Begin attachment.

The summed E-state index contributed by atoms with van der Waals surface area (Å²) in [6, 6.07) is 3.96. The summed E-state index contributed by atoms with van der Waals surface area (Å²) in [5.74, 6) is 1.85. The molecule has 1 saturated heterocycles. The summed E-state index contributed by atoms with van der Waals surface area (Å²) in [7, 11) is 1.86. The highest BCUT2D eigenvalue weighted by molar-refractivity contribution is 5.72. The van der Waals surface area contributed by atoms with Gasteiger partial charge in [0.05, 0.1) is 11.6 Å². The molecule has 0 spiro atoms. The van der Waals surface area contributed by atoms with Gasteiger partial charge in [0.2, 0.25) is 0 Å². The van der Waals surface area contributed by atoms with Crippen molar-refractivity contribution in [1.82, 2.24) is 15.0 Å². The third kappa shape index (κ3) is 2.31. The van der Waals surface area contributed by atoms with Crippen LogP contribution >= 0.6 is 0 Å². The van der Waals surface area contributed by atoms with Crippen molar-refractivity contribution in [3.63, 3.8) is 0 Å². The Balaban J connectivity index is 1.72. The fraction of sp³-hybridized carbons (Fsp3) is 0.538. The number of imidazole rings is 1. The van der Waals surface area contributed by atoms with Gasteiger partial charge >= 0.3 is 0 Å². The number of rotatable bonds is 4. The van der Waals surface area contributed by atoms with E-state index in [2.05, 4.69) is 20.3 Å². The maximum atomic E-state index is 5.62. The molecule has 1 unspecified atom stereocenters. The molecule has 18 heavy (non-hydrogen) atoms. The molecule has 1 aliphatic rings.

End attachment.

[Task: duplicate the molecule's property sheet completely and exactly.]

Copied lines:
The summed E-state index contributed by atoms with van der Waals surface area (Å²) in [6, 6.07) is 3.96. The summed E-state index contributed by atoms with van der Waals surface area (Å²) in [5.74, 6) is 1.85. The molecule has 1 saturated heterocycles. The summed E-state index contributed by atoms with van der Waals surface area (Å²) in [7, 11) is 1.86. The highest BCUT2D eigenvalue weighted by molar-refractivity contribution is 5.72. The van der Waals surface area contributed by atoms with Gasteiger partial charge in [0.05, 0.1) is 11.6 Å². The molecule has 0 spiro atoms. The van der Waals surface area contributed by atoms with Gasteiger partial charge in [0.2, 0.25) is 0 Å². The van der Waals surface area contributed by atoms with Crippen molar-refractivity contribution in [1.82, 2.24) is 15.0 Å². The third kappa shape index (κ3) is 2.31. The van der Waals surface area contributed by atoms with Crippen LogP contribution >= 0.6 is 0 Å². The van der Waals surface area contributed by atoms with Crippen molar-refractivity contribution in [3.63, 3.8) is 0 Å². The Balaban J connectivity index is 1.72. The fraction of sp³-hybridized carbons (Fsp3) is 0.538. The number of imidazole rings is 1. The van der Waals surface area contributed by atoms with Gasteiger partial charge >= 0.3 is 0 Å². The number of rotatable bonds is 4. The van der Waals surface area contributed by atoms with E-state index in [2.05, 4.69) is 20.3 Å². The maximum atomic E-state index is 5.62. The molecule has 1 unspecified atom stereocenters. The molecule has 18 heavy (non-hydrogen) atoms. The molecule has 1 aliphatic rings.